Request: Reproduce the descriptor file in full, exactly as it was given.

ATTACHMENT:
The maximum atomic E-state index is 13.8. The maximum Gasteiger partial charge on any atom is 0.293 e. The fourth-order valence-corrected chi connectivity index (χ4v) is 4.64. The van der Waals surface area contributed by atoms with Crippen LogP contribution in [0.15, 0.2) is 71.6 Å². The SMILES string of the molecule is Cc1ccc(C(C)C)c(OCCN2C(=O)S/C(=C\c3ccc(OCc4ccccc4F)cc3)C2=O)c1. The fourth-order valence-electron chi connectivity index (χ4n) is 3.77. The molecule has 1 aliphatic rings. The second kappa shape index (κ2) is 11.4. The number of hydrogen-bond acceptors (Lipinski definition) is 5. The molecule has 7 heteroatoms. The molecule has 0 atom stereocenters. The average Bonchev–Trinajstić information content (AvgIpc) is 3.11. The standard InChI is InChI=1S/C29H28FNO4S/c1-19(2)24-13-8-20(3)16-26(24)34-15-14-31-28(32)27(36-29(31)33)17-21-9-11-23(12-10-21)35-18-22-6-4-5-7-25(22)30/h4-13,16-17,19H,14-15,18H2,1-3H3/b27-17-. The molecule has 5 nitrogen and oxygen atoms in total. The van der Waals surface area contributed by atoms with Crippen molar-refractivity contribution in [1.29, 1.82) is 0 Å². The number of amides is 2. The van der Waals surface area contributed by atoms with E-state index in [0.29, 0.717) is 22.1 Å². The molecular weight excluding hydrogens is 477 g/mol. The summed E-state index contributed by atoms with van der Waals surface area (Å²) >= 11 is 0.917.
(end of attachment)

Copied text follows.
The maximum atomic E-state index is 13.8. The maximum Gasteiger partial charge on any atom is 0.293 e. The fourth-order valence-corrected chi connectivity index (χ4v) is 4.64. The van der Waals surface area contributed by atoms with Crippen LogP contribution in [0.15, 0.2) is 71.6 Å². The SMILES string of the molecule is Cc1ccc(C(C)C)c(OCCN2C(=O)S/C(=C\c3ccc(OCc4ccccc4F)cc3)C2=O)c1. The fourth-order valence-electron chi connectivity index (χ4n) is 3.77. The molecule has 1 aliphatic rings. The second kappa shape index (κ2) is 11.4. The number of hydrogen-bond acceptors (Lipinski definition) is 5. The molecule has 7 heteroatoms. The molecule has 0 atom stereocenters. The average Bonchev–Trinajstić information content (AvgIpc) is 3.11. The standard InChI is InChI=1S/C29H28FNO4S/c1-19(2)24-13-8-20(3)16-26(24)34-15-14-31-28(32)27(36-29(31)33)17-21-9-11-23(12-10-21)35-18-22-6-4-5-7-25(22)30/h4-13,16-17,19H,14-15,18H2,1-3H3/b27-17-. The molecule has 5 nitrogen and oxygen atoms in total. The van der Waals surface area contributed by atoms with Crippen molar-refractivity contribution in [1.29, 1.82) is 0 Å². The number of amides is 2. The van der Waals surface area contributed by atoms with E-state index in [0.29, 0.717) is 22.1 Å². The molecular weight excluding hydrogens is 477 g/mol. The summed E-state index contributed by atoms with van der Waals surface area (Å²) >= 11 is 0.917.